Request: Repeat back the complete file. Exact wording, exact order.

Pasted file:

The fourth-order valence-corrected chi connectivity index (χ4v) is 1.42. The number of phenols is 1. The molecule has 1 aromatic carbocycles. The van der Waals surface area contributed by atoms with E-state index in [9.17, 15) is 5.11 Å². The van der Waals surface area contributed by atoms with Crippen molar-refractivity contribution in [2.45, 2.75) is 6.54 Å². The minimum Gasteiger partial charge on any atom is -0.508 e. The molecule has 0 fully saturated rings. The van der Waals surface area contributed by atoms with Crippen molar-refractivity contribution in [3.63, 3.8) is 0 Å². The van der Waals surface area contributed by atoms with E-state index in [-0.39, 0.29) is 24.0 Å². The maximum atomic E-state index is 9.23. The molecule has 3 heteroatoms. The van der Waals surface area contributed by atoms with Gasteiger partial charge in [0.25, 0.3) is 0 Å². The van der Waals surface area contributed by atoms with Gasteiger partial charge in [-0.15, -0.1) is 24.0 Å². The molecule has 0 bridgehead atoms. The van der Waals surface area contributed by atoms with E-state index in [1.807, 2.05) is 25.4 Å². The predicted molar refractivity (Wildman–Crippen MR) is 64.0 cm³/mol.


The fourth-order valence-corrected chi connectivity index (χ4v) is 1.42. The number of phenols is 1. The molecule has 1 aromatic carbocycles. The van der Waals surface area contributed by atoms with E-state index in [9.17, 15) is 5.11 Å². The van der Waals surface area contributed by atoms with Crippen molar-refractivity contribution in [2.45, 2.75) is 6.54 Å². The minimum Gasteiger partial charge on any atom is -0.508 e. The molecule has 0 fully saturated rings. The van der Waals surface area contributed by atoms with Crippen molar-refractivity contribution in [3.63, 3.8) is 0 Å². The van der Waals surface area contributed by atoms with E-state index in [-0.39, 0.29) is 24.0 Å². The maximum atomic E-state index is 9.23. The molecule has 3 heteroatoms. The van der Waals surface area contributed by atoms with Gasteiger partial charge in [0.25, 0.3) is 0 Å². The van der Waals surface area contributed by atoms with Gasteiger partial charge in [-0.15, -0.1) is 24.0 Å². The molecule has 0 bridgehead atoms. The van der Waals surface area contributed by atoms with E-state index in [1.807, 2.05) is 25.4 Å². The predicted molar refractivity (Wildman–Crippen MR) is 64.0 cm³/mol.